If the copy is too close to say, the large photo above it, it’s in essence visually buried. After looking at the photo, the eye might just fly over that chunk of content as it meanders down the page.

All those great product or service benefits, so artfully described using your best content tips, aren’t even being noticed. Pity.

On the other hand, in a carefully balanced layout, photos and icons can capture the eye and deliver it to an important copy point that otherwise might not have gotten attention.

Also, note that we tend to notice things that are larger, more colorful, or offer more contrast from the background. Knowing this, we can get folks to focus their attention on the most important elements we want them to see.

In a web universe of short attention spans, even little missteps can send your visitor reaching for the Back Button.

What are some other ways to lose your visitor forever?

Long paragraphs are a real killer.

On the web, there shouldn’t be more than two or three sentences to a paragraph. And to keep people engaged, insert an enticingly-worded header every couple of paragraphs. Or, make the first few words of alternating paragraphs bold, to draw in the eye as it rambles down the page.

Also, it turns out that there’s a vast gulf between the last word of a headline, and the first word of text.

A lot more people are reading that headline than reading the text. That’s so sad to me. But I fight back, and my weapon is the subhead.

That secondary headline placed between the main headline and the text acts as a kind of bridge or visual funnel, gently guiding the eye deeper into the copy.

Do you have you have your menu and dropdowns all carefully arranged? Great.

Problem is, only your most motivated web visitors are clicking on those tiny menu links. That’s why it’s important to include, especially on the Home page, prominent links, with a bit of ‘teaser’ copy, to the pages you most want buyers to see.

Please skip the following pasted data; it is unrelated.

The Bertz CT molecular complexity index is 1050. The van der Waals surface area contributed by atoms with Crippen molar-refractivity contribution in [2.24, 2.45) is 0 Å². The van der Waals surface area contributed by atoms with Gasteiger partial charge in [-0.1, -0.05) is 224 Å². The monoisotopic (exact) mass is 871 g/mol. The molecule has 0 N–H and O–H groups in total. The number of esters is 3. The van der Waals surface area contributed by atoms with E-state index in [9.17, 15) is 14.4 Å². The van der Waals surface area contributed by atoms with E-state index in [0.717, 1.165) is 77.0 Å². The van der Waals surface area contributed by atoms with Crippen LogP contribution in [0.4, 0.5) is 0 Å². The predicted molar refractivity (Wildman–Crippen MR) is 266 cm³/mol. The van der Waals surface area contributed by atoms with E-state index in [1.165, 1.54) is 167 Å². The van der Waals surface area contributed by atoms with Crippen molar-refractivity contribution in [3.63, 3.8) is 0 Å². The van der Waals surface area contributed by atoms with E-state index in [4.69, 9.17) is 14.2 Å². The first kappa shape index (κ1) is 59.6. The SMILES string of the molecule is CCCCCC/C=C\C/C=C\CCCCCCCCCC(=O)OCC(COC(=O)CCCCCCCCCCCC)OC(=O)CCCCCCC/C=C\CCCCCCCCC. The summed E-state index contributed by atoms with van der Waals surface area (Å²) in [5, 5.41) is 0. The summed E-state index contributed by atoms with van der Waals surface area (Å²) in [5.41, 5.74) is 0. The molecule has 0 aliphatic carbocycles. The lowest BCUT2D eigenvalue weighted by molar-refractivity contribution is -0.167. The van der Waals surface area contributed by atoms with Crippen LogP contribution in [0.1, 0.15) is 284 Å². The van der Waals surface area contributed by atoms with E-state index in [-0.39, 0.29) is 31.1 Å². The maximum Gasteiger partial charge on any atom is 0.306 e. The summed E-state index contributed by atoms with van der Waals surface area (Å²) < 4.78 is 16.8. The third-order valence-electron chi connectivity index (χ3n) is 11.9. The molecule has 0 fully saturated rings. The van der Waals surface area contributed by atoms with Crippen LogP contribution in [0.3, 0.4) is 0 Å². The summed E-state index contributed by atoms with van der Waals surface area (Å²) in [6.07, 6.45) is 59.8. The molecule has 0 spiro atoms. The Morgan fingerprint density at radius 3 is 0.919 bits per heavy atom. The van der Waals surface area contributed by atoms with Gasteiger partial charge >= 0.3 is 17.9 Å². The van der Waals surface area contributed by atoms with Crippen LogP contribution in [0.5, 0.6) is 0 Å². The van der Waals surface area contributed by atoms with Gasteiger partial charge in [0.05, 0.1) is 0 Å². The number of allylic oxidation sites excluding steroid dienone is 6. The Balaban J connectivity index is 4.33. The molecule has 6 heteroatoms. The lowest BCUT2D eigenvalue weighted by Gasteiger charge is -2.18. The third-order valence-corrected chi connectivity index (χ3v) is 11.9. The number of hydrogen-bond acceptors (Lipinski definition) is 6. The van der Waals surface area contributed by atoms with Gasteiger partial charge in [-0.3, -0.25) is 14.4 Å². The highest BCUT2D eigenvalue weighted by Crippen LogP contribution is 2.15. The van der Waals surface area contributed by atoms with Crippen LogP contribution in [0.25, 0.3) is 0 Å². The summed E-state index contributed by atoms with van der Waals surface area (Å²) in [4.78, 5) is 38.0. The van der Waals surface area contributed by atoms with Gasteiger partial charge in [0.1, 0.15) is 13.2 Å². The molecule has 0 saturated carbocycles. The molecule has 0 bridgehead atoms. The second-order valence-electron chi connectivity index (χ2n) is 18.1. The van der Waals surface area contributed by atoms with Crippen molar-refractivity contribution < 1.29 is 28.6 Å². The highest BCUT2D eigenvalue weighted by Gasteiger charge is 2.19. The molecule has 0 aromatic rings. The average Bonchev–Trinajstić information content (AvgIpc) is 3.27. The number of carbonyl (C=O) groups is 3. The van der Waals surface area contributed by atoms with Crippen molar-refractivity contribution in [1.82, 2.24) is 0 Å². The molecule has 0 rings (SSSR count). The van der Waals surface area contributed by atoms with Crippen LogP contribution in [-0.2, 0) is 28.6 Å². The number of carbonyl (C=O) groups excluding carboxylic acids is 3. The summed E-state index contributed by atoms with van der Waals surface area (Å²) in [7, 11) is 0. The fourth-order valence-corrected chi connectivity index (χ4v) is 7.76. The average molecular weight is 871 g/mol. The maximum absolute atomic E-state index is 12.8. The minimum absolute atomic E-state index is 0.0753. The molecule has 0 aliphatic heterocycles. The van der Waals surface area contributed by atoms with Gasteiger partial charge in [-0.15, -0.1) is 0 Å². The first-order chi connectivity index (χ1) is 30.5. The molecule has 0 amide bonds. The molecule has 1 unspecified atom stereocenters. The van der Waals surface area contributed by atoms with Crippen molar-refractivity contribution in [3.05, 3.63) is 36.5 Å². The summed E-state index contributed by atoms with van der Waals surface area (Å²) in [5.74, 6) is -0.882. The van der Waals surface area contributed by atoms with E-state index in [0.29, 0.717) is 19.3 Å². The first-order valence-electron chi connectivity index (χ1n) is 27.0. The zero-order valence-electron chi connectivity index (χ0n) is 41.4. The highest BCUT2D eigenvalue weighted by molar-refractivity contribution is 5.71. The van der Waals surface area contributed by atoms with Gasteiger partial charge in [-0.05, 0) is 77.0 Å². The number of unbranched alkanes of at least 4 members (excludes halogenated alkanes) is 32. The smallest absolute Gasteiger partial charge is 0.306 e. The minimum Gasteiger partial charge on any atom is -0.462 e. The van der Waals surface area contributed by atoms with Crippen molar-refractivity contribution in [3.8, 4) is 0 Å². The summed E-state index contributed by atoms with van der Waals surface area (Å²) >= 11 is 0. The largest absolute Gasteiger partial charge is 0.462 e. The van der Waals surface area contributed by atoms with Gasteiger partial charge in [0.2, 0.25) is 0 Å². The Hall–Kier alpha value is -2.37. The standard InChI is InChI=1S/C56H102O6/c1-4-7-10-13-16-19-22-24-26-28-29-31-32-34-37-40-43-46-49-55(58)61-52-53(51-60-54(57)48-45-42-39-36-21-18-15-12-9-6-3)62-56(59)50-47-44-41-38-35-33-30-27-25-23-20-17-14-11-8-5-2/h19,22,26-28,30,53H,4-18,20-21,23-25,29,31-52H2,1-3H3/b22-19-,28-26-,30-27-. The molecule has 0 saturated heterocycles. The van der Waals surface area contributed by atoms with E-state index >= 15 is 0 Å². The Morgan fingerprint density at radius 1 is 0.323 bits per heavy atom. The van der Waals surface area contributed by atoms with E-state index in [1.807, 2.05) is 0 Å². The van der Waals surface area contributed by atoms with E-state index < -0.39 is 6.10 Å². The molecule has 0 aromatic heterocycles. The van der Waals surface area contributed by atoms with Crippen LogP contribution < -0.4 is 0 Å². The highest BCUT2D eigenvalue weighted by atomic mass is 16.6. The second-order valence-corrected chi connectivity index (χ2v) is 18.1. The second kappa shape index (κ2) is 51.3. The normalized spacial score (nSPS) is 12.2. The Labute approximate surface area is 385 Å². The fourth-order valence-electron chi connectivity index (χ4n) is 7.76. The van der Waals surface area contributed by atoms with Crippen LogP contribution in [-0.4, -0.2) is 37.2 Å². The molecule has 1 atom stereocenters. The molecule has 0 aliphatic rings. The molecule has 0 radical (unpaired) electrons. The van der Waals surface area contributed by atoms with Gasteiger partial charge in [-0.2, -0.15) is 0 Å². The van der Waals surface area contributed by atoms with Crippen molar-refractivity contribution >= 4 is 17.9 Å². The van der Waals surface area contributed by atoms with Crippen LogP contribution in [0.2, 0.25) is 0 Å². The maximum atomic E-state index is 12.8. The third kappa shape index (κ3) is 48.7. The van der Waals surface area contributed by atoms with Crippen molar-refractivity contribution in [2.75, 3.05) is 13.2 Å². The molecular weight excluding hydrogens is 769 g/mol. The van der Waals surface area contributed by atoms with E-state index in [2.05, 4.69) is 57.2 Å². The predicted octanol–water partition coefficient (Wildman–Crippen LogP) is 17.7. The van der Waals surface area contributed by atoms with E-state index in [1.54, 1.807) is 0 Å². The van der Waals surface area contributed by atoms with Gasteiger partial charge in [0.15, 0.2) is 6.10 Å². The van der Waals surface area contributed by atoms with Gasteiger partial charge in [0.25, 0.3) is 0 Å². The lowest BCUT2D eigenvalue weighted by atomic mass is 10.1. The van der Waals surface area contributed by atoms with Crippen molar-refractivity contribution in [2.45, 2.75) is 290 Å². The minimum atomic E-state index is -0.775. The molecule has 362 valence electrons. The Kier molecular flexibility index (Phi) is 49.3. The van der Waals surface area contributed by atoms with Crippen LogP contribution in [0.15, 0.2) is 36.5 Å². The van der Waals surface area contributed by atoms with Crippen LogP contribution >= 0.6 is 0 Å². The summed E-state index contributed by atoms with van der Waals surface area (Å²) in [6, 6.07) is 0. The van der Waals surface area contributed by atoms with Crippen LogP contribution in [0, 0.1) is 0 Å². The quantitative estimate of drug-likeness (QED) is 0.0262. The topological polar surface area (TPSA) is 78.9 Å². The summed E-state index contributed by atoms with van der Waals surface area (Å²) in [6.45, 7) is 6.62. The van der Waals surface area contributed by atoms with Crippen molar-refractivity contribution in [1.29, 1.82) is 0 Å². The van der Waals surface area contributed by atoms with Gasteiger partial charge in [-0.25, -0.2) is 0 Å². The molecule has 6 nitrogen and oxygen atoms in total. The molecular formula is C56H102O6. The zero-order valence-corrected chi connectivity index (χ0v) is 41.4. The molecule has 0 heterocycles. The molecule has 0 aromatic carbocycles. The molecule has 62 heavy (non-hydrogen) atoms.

Text formatting counts more than we realize.

The text that will be easier to read (and therefore more likely to be read) if it is: in a shorter column vs. a full-width column; in a larger rather than smaller font; and with looser rather than tight line-spacing.

With all that small, tightly-spaced, full-column text out there on the web, it’s not surprising that people “don’t read any more.”

The truth is, even these days, people do read.

They read all the time. They just might not read the content on a particular site, because during the website development process, there was more focus on making it looking nice than on making it inviting to read.

Anyway, those are content tips that have a lot more to do with how the copy is presented than how the copy is written.

If you don’t manage to engage the eye, it doesn’t really matter what those words say.

For content tips that actually have something to do with content, check out An Atlanta Copywriter Shares 3 Surprising Secrets.


Tom Tortorici Inc. | Tom@TomTortorici.com | 770-934-7861 | 3101 Rockaway Rd | Atlanta GA 30341